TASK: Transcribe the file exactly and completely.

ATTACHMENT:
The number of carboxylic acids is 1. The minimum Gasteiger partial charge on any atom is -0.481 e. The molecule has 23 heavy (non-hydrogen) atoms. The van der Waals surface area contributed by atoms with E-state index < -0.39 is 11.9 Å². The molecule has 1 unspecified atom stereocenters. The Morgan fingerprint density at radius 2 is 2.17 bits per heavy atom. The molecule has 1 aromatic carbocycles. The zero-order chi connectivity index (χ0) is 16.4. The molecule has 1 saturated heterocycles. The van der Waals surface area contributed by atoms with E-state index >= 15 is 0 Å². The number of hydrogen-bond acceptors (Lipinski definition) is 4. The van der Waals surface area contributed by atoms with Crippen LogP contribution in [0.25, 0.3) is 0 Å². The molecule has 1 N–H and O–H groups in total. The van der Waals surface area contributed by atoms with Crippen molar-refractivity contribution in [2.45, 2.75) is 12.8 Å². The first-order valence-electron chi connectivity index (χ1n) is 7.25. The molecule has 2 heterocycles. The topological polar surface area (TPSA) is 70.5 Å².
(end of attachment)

The number of carboxylic acids is 1. The minimum Gasteiger partial charge on any atom is -0.481 e. The molecule has 23 heavy (non-hydrogen) atoms. The van der Waals surface area contributed by atoms with E-state index < -0.39 is 11.9 Å². The molecule has 1 unspecified atom stereocenters. The Morgan fingerprint density at radius 2 is 2.17 bits per heavy atom. The molecule has 1 aromatic carbocycles. The zero-order chi connectivity index (χ0) is 16.4. The molecule has 1 saturated heterocycles. The van der Waals surface area contributed by atoms with E-state index >= 15 is 0 Å². The number of hydrogen-bond acceptors (Lipinski definition) is 4. The van der Waals surface area contributed by atoms with Crippen LogP contribution in [0.25, 0.3) is 0 Å². The molecule has 1 N–H and O–H groups in total. The van der Waals surface area contributed by atoms with Crippen molar-refractivity contribution in [2.45, 2.75) is 12.8 Å². The first-order valence-electron chi connectivity index (χ1n) is 7.25. The molecule has 2 heterocycles. The topological polar surface area (TPSA) is 70.5 Å².